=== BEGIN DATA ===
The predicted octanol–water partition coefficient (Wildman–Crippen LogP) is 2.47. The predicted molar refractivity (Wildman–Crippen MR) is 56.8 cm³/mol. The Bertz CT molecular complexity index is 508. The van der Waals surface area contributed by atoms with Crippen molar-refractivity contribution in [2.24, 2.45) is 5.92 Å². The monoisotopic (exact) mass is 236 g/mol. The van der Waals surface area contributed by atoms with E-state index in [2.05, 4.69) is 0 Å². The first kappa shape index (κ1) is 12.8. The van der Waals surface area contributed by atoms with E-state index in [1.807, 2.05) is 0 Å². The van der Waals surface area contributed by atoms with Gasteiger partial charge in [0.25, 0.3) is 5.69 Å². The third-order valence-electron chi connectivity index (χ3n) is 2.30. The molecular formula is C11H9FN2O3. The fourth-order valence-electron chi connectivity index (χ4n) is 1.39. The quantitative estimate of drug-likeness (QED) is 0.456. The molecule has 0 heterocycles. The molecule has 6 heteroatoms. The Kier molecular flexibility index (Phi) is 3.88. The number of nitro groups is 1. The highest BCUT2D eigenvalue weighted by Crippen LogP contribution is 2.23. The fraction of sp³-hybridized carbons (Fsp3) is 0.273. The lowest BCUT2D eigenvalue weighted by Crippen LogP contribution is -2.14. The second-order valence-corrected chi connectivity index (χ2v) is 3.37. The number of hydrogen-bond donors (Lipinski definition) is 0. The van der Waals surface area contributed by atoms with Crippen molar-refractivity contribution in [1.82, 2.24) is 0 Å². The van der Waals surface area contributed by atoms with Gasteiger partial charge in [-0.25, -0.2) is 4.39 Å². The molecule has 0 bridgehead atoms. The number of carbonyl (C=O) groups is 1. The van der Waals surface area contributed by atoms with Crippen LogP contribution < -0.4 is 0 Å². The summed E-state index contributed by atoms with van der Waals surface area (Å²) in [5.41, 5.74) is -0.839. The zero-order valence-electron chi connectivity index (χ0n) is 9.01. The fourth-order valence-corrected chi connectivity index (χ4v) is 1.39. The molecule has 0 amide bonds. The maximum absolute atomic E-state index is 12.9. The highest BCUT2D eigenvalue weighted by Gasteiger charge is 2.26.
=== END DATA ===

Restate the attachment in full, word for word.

The predicted octanol–water partition coefficient (Wildman–Crippen LogP) is 2.47. The predicted molar refractivity (Wildman–Crippen MR) is 56.8 cm³/mol. The Bertz CT molecular complexity index is 508. The van der Waals surface area contributed by atoms with Crippen molar-refractivity contribution in [2.24, 2.45) is 5.92 Å². The monoisotopic (exact) mass is 236 g/mol. The van der Waals surface area contributed by atoms with E-state index in [2.05, 4.69) is 0 Å². The first kappa shape index (κ1) is 12.8. The van der Waals surface area contributed by atoms with E-state index in [1.807, 2.05) is 0 Å². The van der Waals surface area contributed by atoms with Gasteiger partial charge in [0.25, 0.3) is 5.69 Å². The third-order valence-electron chi connectivity index (χ3n) is 2.30. The molecular formula is C11H9FN2O3. The fourth-order valence-electron chi connectivity index (χ4n) is 1.39. The quantitative estimate of drug-likeness (QED) is 0.456. The molecule has 0 heterocycles. The molecule has 6 heteroatoms. The Kier molecular flexibility index (Phi) is 3.88. The number of nitro groups is 1. The highest BCUT2D eigenvalue weighted by Crippen LogP contribution is 2.23. The fraction of sp³-hybridized carbons (Fsp3) is 0.273. The lowest BCUT2D eigenvalue weighted by Crippen LogP contribution is -2.14. The second-order valence-corrected chi connectivity index (χ2v) is 3.37. The number of hydrogen-bond donors (Lipinski definition) is 0. The van der Waals surface area contributed by atoms with Crippen molar-refractivity contribution in [1.82, 2.24) is 0 Å². The van der Waals surface area contributed by atoms with Gasteiger partial charge in [-0.25, -0.2) is 4.39 Å². The molecule has 0 bridgehead atoms. The number of carbonyl (C=O) groups is 1. The van der Waals surface area contributed by atoms with Crippen LogP contribution < -0.4 is 0 Å². The summed E-state index contributed by atoms with van der Waals surface area (Å²) in [5.41, 5.74) is -0.839. The zero-order valence-electron chi connectivity index (χ0n) is 9.01. The fourth-order valence-corrected chi connectivity index (χ4v) is 1.39. The molecule has 0 amide bonds. The maximum absolute atomic E-state index is 12.9. The highest BCUT2D eigenvalue weighted by Gasteiger charge is 2.26.